Answers Sought in Deadly Kentucky Mine Explosion

Investigators have entered a coal mine in Holmes Mill, Ky., seeking clues to what caused a weekend explosion that left five miners dead. More than 30 miners have died in accidents in the United States since the beginning of the year, already the largest annual death toll in five years.

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MELISSA BLOCK, host:

From NPR News, this is ALL THINGS CONSIDERED. I'm Melissa Block.

MICHELE NORRIS, host:

And I'm Michele Norris.

Federal investigators finally entered the Darby Coal Mine in Holmes Mill, Kentucky, for the first time today. An explosion there killed five miners shortly after midnight last Saturday. That means 31 miners have died in mine accidents since New Year's according to federal records. Including the explosion at Sego and the fire at Arak Aricoma(ph), that's already the biggest annual death toll in five years.

As NPR's Daniel Zwerdling reports, evidence suggests that the same safety issues keep causing tragedies.

DANIEL ZWERDLING reporting:

The investigations at all these mines are still going on. And they say it could be weeks or months before they know what caused the accidents. But some safety specialist say so far, it doesn't look like anything new or exotic caused the accidents.

Mr. JOE MAIM(ph) (Mine Safety Consultant): When you look at all these tragedies, one thing is clear. They're all avoidable.

ZWERDLING: Joe Maim consults on mine safety issues to the federal government and the International Labor Organization. He says the evidence at Sego and Aricoma and now Darby all suggest there was old fashioned neglect.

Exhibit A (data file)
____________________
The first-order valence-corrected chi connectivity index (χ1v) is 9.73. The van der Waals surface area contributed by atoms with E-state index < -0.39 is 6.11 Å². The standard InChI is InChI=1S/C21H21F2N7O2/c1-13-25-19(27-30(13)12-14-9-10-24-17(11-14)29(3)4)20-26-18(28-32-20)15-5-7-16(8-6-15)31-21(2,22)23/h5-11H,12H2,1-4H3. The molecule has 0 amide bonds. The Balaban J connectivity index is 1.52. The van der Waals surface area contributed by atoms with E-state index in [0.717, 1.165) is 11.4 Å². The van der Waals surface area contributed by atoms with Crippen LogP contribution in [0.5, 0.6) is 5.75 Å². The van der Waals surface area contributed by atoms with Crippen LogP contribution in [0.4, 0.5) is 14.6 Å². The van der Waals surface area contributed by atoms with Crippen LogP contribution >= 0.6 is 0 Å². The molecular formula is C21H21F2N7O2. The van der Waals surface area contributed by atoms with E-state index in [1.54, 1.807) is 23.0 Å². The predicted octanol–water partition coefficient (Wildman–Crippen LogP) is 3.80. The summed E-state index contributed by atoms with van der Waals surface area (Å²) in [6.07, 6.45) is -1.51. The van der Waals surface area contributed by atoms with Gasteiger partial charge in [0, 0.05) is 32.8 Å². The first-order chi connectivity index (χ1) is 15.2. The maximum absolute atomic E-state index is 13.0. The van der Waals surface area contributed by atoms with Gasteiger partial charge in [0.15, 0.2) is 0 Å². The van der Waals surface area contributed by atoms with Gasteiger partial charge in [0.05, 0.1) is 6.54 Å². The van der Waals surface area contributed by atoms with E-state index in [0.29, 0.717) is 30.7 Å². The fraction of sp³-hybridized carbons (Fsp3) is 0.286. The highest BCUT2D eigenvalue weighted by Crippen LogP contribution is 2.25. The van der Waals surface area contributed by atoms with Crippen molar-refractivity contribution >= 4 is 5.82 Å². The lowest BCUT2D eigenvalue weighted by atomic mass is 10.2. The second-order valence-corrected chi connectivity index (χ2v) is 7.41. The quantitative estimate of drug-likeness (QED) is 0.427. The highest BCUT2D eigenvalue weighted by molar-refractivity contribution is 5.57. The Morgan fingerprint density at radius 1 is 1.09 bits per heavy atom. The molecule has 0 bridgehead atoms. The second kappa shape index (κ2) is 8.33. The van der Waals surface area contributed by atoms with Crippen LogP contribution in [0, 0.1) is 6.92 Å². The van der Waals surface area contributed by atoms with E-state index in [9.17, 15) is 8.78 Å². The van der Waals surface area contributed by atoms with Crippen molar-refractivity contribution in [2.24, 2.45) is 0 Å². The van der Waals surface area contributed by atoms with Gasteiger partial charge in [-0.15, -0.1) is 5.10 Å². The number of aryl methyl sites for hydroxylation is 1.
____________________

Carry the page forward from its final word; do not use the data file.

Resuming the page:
Mr. MAIM: The mine law was actually designed to prevent those kind of deaths and accidents and there's been just a total failure in the mining industry, three times over at least this year.

ZWERDLING: For instance, coal mines can explode and catch on fire when there's too much coal dust floating and sitting around. Coal dust can act like gunpowder. Even sparks can help set it off. It's been causing mine disasters for hundreds of years.

Just before the accidents at Sego and Aricoma, federal inspectors cited both mines for allowing too much coal dust and it turns out now that federal inspectors have cited the Darby mine at least 12 times since early last year for too much coal dust. Inspectors wrote up three of those violations in just the past couple of weeks. You can read all about it on the on website at the Mine Safety and Health Administration, MSHA.

Tony Apiguard(ph) was a lawyer at MSHA during the Clinton Administration. He says here's the problem. On the face of it, Darby's safety record looks good compared to some mines. MSHA files show they've received 253 federal violations in the past five years.

Mr. TONY APIGUARD (Mine Safety and Health Administration): I think coal mining is probably the only industry in the United States where you can look and say you've received hundreds of violations, safety violations, yet you have a decent safety record. But the bottom line at least in Kentucky Darby is when a mine explodes, I mean that's, that's evidence in it of itself that you have a serious safety problem.

ZWERDLING: Everybody agrees that mines are a lot safer today in general than they were even a few decades ago. Miners get better training. They have better safety equipment and fewer miners die on the job. But over the past few months, old safety issues have been popping up again, and causing a new round of concern. For instance, when miners finish digging the coal out of one section, the operators are suppose to build a special wall that seals up the old section. This is crucial. If they don't build the right kind of seals, the gasses in the old section can explode.

Well, back in 1992, the industry pressured federal regulators to rewrite the rules that spell out how these walls are built. Mine safety specialists protested. Federal investigators say that the walls at Darby and Sego were not strong enough to contain the explosions. MSHA announced this afternoon that they've named a team to investigate the Darby explosion. They said they'll fully examine all the evidence to find the causes and any safety violations.

Daniel Zwerdling, NPR News.

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